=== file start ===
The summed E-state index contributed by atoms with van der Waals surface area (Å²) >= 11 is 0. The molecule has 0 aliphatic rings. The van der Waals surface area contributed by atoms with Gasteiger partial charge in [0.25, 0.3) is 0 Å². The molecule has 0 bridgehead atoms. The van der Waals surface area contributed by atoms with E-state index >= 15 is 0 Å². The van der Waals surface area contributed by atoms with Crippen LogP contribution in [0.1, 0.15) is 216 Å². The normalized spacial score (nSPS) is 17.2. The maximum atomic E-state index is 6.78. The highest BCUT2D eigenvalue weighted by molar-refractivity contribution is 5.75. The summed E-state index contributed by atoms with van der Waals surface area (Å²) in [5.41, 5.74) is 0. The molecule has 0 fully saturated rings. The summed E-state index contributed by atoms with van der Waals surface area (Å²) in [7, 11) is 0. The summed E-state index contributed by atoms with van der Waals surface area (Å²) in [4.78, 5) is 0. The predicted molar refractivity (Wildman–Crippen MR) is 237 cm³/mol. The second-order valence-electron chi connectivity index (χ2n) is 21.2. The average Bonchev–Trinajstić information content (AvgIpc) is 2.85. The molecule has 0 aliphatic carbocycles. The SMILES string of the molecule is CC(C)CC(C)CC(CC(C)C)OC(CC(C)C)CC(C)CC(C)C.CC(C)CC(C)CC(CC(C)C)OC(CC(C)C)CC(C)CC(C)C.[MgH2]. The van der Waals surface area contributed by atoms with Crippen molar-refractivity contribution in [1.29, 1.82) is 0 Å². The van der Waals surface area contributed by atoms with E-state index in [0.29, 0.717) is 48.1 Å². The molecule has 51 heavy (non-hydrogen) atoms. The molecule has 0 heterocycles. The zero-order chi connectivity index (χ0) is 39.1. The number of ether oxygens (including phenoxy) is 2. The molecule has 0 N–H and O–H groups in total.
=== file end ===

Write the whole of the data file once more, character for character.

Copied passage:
The summed E-state index contributed by atoms with van der Waals surface area (Å²) >= 11 is 0. The molecule has 0 aliphatic rings. The van der Waals surface area contributed by atoms with Gasteiger partial charge in [0.25, 0.3) is 0 Å². The molecule has 0 bridgehead atoms. The van der Waals surface area contributed by atoms with E-state index >= 15 is 0 Å². The van der Waals surface area contributed by atoms with Crippen LogP contribution in [0.1, 0.15) is 216 Å². The normalized spacial score (nSPS) is 17.2. The maximum atomic E-state index is 6.78. The highest BCUT2D eigenvalue weighted by molar-refractivity contribution is 5.75. The summed E-state index contributed by atoms with van der Waals surface area (Å²) in [5.41, 5.74) is 0. The molecule has 0 fully saturated rings. The summed E-state index contributed by atoms with van der Waals surface area (Å²) in [7, 11) is 0. The summed E-state index contributed by atoms with van der Waals surface area (Å²) in [4.78, 5) is 0. The predicted molar refractivity (Wildman–Crippen MR) is 237 cm³/mol. The second-order valence-electron chi connectivity index (χ2n) is 21.2. The average Bonchev–Trinajstić information content (AvgIpc) is 2.85. The molecule has 0 aliphatic carbocycles. The SMILES string of the molecule is CC(C)CC(C)CC(CC(C)C)OC(CC(C)C)CC(C)CC(C)C.CC(C)CC(C)CC(CC(C)C)OC(CC(C)C)CC(C)CC(C)C.[MgH2]. The van der Waals surface area contributed by atoms with Crippen molar-refractivity contribution in [1.29, 1.82) is 0 Å². The van der Waals surface area contributed by atoms with E-state index in [0.29, 0.717) is 48.1 Å². The molecule has 51 heavy (non-hydrogen) atoms. The molecule has 0 heterocycles. The zero-order chi connectivity index (χ0) is 39.1. The number of ether oxygens (including phenoxy) is 2. The molecule has 0 N–H and O–H groups in total.